Canadian singer-songwriter Bryan Adams has been dividing his time between music and photography for several years now. In 2021 he was chosen for the Pirelli calendar, which was postponed to 2022. He shot popular advertising campaigns, and his work has been featured in major media, including Vogue, GQ, and Interview Magazine. During his career as a self-taught photographer, Adams has published a half-dozen books and portrayed hundreds of celebrities, friends, and colleagues from the entertainment, fashion, and art worlds. “He’s really passionate about it,” said Mat Humphrey, an associate of Adams, at the opening of the “Exposed” exhibition, curated by Anke Dagenhard and Denis Curti at the Leica Galerie in Milan.
The exhibition celebrates his work as a portraitist. Traditional studio portraits are juxtaposed with less conventional ones. In all of them, the photographer is the other protagonist. Adams manages to establish a special relationship with his subjects – they are often long-time friends – and delve into the more intimate nature of celebrities.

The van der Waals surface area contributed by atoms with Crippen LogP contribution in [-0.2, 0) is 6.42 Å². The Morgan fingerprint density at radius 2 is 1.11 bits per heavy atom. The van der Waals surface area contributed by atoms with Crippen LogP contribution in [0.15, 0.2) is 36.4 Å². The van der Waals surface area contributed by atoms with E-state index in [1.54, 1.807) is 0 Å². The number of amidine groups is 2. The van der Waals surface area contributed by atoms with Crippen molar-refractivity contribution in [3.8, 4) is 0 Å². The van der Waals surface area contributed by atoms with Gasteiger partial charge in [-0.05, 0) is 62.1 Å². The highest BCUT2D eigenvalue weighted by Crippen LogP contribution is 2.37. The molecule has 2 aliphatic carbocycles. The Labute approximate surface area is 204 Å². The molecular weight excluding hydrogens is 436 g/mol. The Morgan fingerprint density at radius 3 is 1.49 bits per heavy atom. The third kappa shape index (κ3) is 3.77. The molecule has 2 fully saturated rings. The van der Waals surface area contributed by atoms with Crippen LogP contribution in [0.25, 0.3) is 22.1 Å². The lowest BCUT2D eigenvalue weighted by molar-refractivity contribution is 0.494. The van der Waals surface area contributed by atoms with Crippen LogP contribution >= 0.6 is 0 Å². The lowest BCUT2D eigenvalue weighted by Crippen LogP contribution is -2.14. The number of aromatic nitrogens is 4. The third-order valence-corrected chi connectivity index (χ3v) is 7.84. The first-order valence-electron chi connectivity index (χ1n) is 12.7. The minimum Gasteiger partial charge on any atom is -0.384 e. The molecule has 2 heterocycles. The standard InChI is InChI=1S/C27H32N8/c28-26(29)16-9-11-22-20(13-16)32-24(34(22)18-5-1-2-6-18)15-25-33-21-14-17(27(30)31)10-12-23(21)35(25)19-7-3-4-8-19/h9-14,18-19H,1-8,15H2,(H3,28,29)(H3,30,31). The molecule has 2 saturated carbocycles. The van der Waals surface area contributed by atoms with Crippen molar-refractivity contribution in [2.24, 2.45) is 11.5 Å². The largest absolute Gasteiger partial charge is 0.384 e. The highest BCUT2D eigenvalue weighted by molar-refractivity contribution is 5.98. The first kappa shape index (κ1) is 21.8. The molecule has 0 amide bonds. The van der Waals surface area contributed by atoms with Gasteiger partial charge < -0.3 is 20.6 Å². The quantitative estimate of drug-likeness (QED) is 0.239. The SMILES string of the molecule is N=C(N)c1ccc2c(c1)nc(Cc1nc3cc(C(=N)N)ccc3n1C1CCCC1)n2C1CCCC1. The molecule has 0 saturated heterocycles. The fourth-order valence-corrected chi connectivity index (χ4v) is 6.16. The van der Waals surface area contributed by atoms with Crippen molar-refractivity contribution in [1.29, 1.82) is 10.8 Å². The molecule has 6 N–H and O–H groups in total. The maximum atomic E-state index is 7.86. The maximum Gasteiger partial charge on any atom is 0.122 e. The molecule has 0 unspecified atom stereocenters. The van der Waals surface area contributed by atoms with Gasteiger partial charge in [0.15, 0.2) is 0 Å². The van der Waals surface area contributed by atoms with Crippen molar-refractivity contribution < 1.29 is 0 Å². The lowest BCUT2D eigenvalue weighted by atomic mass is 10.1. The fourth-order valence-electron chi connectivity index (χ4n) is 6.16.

All well-known stars: Amy Winehouse, Ben Kingsley, Kate Moss, Mick Jagger, Pink, Lindsay Lohan, Michael Jackson.
The most famous of all is, without a doubt, Queen Elizabeth II.
Mr. Humphrey revealed that for this portrait, commissioned for the Golden Jubilee in 2002, the Queen had only 10 minutes for the session and turned up unexpectedly early. Adams was not ready with his equipment, and the Queen sat down to wait. She was particularly impressed by the old camera Adams had decided to use. She chuckled, and smiled, and noted that she hadn’t seen a camera like it for years. In that specific moment Adams decided to take an informal photo of the Queen, creating a very different portrait from the ones we are used to.
At first, representatives of Queen Elizabeth did not want to release the photo because it depicts some of the monarch’s personal items (the rain boots on her left), but after some time, Adams received an email that authorized him to use it. Maybe at the intervention of the Queen herself, who perhaps liked the photo, said Mr. Humphrey.
“The Queen also likes to take photographs,” said Maurizio Beucci, art director of Leica Galleries International. As one of the most photographed people in the world, it is difficult to see her on the other side of the camera, yet on several occasions, she has been seen with her personal Leica.
“Exposed” by Bryan Adams opened on 21 April at the Leica galerie, in Milan.